Table 1. Baseline demographic, lifestyle, and therapy characteristics of participants (n = 182).
Baseline CharacteristicsN (%)
Mean + SD53.9 ± 10.4
Median (IQR)53 (15)
Educational Level (missing = 19)
Middle school or lower66 (40.5%)
High school or technical institutes73 (44.8%)
Degree (any)24 (14.7%)
Menopausal state (missing = 17)
Yes84 (50.9%)
No81 (49.1%)
Breastfeeding history (missing = 17)
Yes94 (57%)
No71 (43%)
Smoking history (missing = 17)
Yes65 (39.4%)
No100 (60.6%)
Habitual alcohol consumption (missing = 18)
Yes66 (40.2%)
No98 (59.8%)
Years since first breast cancer diagnosis (missing = 13)
From 0 to 4125 (74%)
5 or more44 (26%)
Breast cancer medications (missing = 18)
Aromatase inhibitors62 (37.8%)
SERMs24 (14.6%)
Anti-HER232 (19.5%)
GnRH agonists
No therapy
Combination of two drugs
4 (2.4%)
20 (12.2%)
22 (13.4%)
-Aromatase inhibitors + Anti-HER26 (3.7%)
-Aromatase inhibitors + SERMs13 (7.9%)
-Aromatase inhibitors + GnRH agonists1 (0.6%)
-SERMs + Anti-HER21 (0.6%)
-SERMs + GnRH agonists1 (0.6%)
SERM: selective estrogen receptor modulator; Anti-HER2: human epidermal growth factor receptor 2 blockers; GnRH: gonadotropin-releasing hormone.
Table 2. Baseline characteristics of the sample divided into BMI subgroups.
Table 2. Baseline characteristics of the sample divided into BMI subgroups.
Patients (%)20 (11%)59 (32.4%)103 (56.6%)
Age (y)52 (15)51 (10)53 (17)Ns
BW(Kg)61.9 (7.2)71.2 (7.8)87.7 (15.8)<0.001 1
BMI (Kg/m2)23.7 (1.1)27.6 (2.4)34.1 (5.5)<0.001 1
Waist (cm)88.8 ± 6.498.5 ± 6.6112.9 ± 9.8<0.001 1
PA (°)5.1 ± 0.475.2 ± 0.45.2 ± 0.5Ns
FM%29.8 ± 334.4 ± 4.543.3 ± 4.6<0.001 2
ECW %50.4 ± 2.649.6 ± 2.449.7 ± 2.8Ns
Glucose (mg/dL)85 (11.5)88(13.5)96 (17)<0.001 3
Insulin (μUI/mL)8.7 ± 6.211.7 ± 11.615.5 ± 9.2Ns
HOMA index1.79 ± 1.262.59 ± 2.54.0 ± 3.0<0.05 4
Tot Chol (mg/dL)204.8 ± 39.4206.4 ± 35.6207.9 ± 40.4Ns
HDL (mg/dL)55 (18)56.5 (17.5)50.5 (20)Ns
LDL (mg/dL)122.8 ± 31.7124.0 ± 28.6125.6 ± 39.3Ns
Triglycerides (mg/dL)91 (69.2)106 (87)130.5 (96)Ns
SBP (mmHg)120 ± 8.9117.9 ± 15.7129.1 ± 15.3<0.01 5
DBP (mmHg)76.2 ± 6.972.9 ± 9.480.3 ± 11.9<0.05 5
p-values express statistical significance between the subgroups. 1 = p < 0.001 between each couple; 2 = p < 0.05 between NW and OW, p < 0.001 between NW or OW and OB; 3 = p < 05 between NW and OB, p < 0.01 between OW and OB; 4 = p < 0.05 between OW and OB; 5 = p < 0.01 between OW and OB. Data expressed as mean ± standard deviation for normally distributed variables or as median (IQR) for non-normally distributed variables. NW = normal weight; OW= overweight; OB = obese. BW = body weight; BMI = body mass index; Waist = waist circumference; PA = phase angle; FM% = fat mass %; ECW % = extracellular water % of total body water; HOMA = homeostatic model assessment; HDL = high-density lipoprotein; LDL = low-density lipoprotein; SPB = systolic blood pressure; DBP = diastolic blood pressure.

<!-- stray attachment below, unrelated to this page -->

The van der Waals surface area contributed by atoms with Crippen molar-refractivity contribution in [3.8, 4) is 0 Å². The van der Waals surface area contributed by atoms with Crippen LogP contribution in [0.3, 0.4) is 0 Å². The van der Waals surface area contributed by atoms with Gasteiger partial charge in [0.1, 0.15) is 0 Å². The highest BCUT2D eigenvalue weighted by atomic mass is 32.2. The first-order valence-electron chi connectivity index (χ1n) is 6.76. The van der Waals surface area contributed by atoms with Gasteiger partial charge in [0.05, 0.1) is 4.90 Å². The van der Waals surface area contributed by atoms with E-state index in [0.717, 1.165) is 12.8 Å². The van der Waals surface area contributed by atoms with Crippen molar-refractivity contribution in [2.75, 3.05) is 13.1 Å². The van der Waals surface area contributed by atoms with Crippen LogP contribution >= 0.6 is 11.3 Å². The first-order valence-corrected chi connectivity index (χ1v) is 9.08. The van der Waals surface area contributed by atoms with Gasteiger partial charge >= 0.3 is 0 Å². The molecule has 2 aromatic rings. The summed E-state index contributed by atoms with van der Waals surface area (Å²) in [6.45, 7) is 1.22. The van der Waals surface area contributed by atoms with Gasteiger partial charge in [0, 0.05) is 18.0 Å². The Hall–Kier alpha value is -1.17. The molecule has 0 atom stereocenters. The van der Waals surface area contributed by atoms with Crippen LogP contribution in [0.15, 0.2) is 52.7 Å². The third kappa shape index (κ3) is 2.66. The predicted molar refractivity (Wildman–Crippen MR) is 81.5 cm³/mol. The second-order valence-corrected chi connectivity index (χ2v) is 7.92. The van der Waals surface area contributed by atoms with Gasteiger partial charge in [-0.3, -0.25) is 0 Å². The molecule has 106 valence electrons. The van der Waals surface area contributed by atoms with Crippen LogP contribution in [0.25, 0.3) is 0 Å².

Table 3. Baseline descriptive characteristics in completers divided by BMI classes and comparison at 6 months.
Table 3. Baseline descriptive characteristics in completers divided by BMI classes and comparison at 6 months.
BW (Kg)61.9 (3.0)58.8 (3.7) °°71.0 (5.4)66.5 (7.4) °°°85.2 (16.8)79.0 (16.0) °°°
BMI (Kg/m2)24.0 (1.4)23.0 (1.6) °°27.4 (2.6)26.6 (2.1) °°°33.5 (4.8)31.8 (5.7) °°°
Waist (cm)87.6 ± 9.184.6 ± 7.2 *97.9 ± 5.794.2 ± 7.6 ***111.8 ± 8.4106.9 ± 9.2 ***
FM % (% of BW)28.7 ± 0.528.4 ± 1.334.1 ± 7.133.2 ± 7.242.7 ± 4.439.4 ± 6.1 *
ECW % (% of TBW)51.1 ± 4.052.2 ± 2.249.5 ± 2.549.2 ± 1.348.8 ± 3.348.2 ± 5.8
PA (°)5.0 ± 0.74.8 ± 0.45.2 ± 0.45.3 ± 0.25.4 ± 0.65.6 ± 1.3
Glucose (mg/dL)82.0 (7.0)83.0 (8.0)88.5 (14.7)90.0 (17.7)96.0 (17.0)97.0 (20.5)
Tot Chol (mg/dL)222.0 ± 28.3206.5 ± 6.4212.9 ± 38.3207.2 ± 35.7207.5 ± 39.6200.5 ± 31.4
HDL (mg/dL)54.0 (5.7)55.0 (4.8)57.0 (19.0)53.0 (24.0)50.5 (18.5)52.5 (13.7) °